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Do RBI rate cuts really matter to the common man?

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In the crucial financial time, where the cash flow in the economy seems to decrease and poor performance of the stock market and the Indian economy as a whole, with a mere GDP growth of 5-6%, the relevance of the country’s Central Bank have degraded largely. These days too much is being made of the Central bank’s failure to cut policy rates, on the contrary it is being accused of being dogmatic on inflation, of not seeing the parlous state of growth.

People and Corporates these days wonder if the RBI’s policy rates matter in the same ways as the policy decision of the central bank action mattered in the US or the European economy. RBI seems to become largely irrelevant to large swathes of the economy.

India’s Credit Requirement

If we look at the Indian economy’s key results or the numbers, Bank lending, which is defined to include credit and investment in bonds is:

  • Some 67% of the total value of economic output or GDP in India
  • The same number is reported at 145% China
  • Above 200% in Europe and the US
  • Whooping 340% of GDP in Japan

Does the number say that Indian economy which is currently in the growing phase can do away without credit? Or is it that the Indian economy doesn’t need any credit for the operation? The answer to both the questions is unfortunately NO. India is an economy where the credit policy has a hoary history and an elaborate institutional structure. The structure involves hundis and the caste system whose sole occupation was usury.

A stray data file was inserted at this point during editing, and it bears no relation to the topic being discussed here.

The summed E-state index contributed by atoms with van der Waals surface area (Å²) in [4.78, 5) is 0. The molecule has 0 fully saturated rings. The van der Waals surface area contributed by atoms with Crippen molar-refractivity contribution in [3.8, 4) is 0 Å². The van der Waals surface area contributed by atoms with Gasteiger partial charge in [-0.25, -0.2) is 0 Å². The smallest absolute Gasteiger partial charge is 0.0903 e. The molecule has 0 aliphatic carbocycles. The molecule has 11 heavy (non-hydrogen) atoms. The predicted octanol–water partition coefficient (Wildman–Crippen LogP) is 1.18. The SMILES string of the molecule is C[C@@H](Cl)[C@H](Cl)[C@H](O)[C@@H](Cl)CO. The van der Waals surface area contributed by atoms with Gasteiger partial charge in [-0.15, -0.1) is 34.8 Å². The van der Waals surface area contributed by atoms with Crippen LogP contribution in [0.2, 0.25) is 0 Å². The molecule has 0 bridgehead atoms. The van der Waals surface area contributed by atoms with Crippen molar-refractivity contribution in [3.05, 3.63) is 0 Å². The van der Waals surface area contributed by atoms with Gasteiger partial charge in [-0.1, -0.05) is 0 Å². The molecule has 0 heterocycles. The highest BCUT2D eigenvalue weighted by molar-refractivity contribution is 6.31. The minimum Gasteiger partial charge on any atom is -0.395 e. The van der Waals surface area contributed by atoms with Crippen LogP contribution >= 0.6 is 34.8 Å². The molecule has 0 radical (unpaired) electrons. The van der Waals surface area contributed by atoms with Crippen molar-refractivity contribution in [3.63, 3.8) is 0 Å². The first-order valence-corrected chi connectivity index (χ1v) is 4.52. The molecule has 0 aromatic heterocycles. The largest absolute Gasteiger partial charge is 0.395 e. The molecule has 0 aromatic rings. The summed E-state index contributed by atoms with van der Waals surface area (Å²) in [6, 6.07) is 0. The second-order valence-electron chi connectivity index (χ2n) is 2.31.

India is a market economy where the actual extent of credit must be as high as US and European levels. We see that the levels in US and European nation is way too high at 200% and is regarded as over leveraged which is not acceptable for the Indian economy. Having said that India is currently a growing economy and is young, newly independent with less risk bearing capacity as compared to developed nation such as the United States. So our credit level must be lower. If we compare with our neighbor and competitor in population and economic growth, China, we see that the Chinese economy have large informal credit network but this is somewhat smaller than what prevails in Indian economy. Thus India’s credit requirement could be very well estimated between the level of China and US, Europe. This can be set at the levels of 150% of GDP. Now when the requirement for the economy is decided and we take a sneak peek at what the Indian banks lend the government we find the numbers quite shocking at about 50% of GDP. Thus it can be said that the Indian banks account for only one-third of the economy’s credit requirements where as the majority part of two-third (66%) remains with the informal network.